Sales Strategies: The Difference Between MSRP And MAP For Uniform Pricing

8 min read
Uniform Market June 22, 2017

Like most retailers, uniform marketers have long advertised themselves based on price, and it’s not hard to see why. Consumers and business clients are always looking for the best deals, and on items like uniforms that have to be bought over and over, even small savings add up. Thus to succeed in online sales, you must come up with a pricing strategy that will help your company stand out from the competition. The first step to doing this is to understand the difference between MAP and MSRP, two tools that help you establish base prices for your gear.

MSRP & MAP: An Overview

MSRP stands for Manufacturer’s Suggested Retail Price. As the name implies, manufacturers set this price based on how much they think their wares are worth on the open market. Ostensibly, retailers will use this consistently in their advertising and sales. In practice, however, they use it as a maximum price; once discounts and promotions are factored in, few customers end up paying this much.

Whereas MSRPs act as upper limits for pricing, MAPs, or Minimum Advertised Prices, are specifically intended to be lower limits. These are set when a manufacturer and the retailers who sell its wares agree on the lowest price they are allowed to advertise each product for. This does not mean that retailers always have to charge these prices at the end of the sale; they are still allowed to offer promotions and discounts. Any ads for the product, however, cannot present it as costing less than the MAP.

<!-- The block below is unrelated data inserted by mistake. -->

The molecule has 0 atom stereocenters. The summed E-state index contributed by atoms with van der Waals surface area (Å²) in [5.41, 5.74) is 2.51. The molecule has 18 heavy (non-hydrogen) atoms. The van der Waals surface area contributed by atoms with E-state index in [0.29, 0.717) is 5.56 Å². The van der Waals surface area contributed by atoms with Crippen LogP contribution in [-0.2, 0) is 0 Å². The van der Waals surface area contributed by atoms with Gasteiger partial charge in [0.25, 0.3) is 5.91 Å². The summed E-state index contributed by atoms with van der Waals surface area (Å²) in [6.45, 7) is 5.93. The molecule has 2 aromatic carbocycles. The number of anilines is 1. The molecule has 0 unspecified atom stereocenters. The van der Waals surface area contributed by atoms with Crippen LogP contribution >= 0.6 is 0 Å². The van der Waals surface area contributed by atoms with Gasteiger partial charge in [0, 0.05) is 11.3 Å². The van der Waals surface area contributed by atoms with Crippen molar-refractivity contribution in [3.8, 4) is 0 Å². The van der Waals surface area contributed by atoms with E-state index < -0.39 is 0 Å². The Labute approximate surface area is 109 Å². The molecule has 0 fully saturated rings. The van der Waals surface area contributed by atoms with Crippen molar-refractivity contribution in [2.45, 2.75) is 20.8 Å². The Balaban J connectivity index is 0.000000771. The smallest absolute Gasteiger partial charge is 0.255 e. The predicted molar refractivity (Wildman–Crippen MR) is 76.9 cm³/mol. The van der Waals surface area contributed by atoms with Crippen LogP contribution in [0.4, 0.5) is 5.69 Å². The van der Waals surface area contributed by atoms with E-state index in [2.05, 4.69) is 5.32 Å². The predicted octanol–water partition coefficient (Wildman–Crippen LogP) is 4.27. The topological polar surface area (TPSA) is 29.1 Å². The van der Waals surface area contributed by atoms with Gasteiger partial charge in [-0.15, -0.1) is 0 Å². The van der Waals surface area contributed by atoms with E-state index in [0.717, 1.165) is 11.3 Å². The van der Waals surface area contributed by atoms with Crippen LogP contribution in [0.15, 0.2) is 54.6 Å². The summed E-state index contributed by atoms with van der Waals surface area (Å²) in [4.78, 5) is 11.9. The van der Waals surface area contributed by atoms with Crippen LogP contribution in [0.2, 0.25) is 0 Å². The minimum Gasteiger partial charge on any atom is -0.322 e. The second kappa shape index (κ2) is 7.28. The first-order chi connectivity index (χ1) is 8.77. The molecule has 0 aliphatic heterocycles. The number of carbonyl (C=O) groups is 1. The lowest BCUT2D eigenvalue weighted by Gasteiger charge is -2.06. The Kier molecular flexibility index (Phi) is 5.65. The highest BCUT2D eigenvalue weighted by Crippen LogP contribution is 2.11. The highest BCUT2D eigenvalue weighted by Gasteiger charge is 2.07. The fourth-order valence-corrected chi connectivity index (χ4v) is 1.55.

Considering the Choice

In general, retailers and manufacturers are turning away from MSRPs and toward MAPs, as the latter tend to serve their interests more effectively. Nonetheless, neither tool is right for everyone. To decide which is best for your uniform business, consider:

  • Differentiators- Does your company excel at customer service, educational content, product support, and other differentiators besides cost? If so, an MAP agreement will take the focus off price, allowing you to attract customers with these differentiators.
  • Marketplaces- Do you plan to advertise your uniforms on online marketplaces? If so, MAP agreements give you less flexibility to compete with other retailers, who may try to undercut you based on price. MSRPs are a better bet in this situation.
  • Collaboration- Is the manufacturer who makes your uniforms willing to route their web orders to your site or otherwise collaborate with you in the sales process? If so, an MAP will make it easier for you to work together.
  • Flexibility- Is your manufacturer willing to give you flexibility on your MAP agreement during periods of high demand? If not, it may be hard to hold up your end of the bargain during the busiest times of the year, making MSRPs a safer option.

As with any aspect of online marketing, your pricing strategy should reflect the specifics of your customers, gear, and company culture. For more information on successful uniform sales, contact UniformMarket today.


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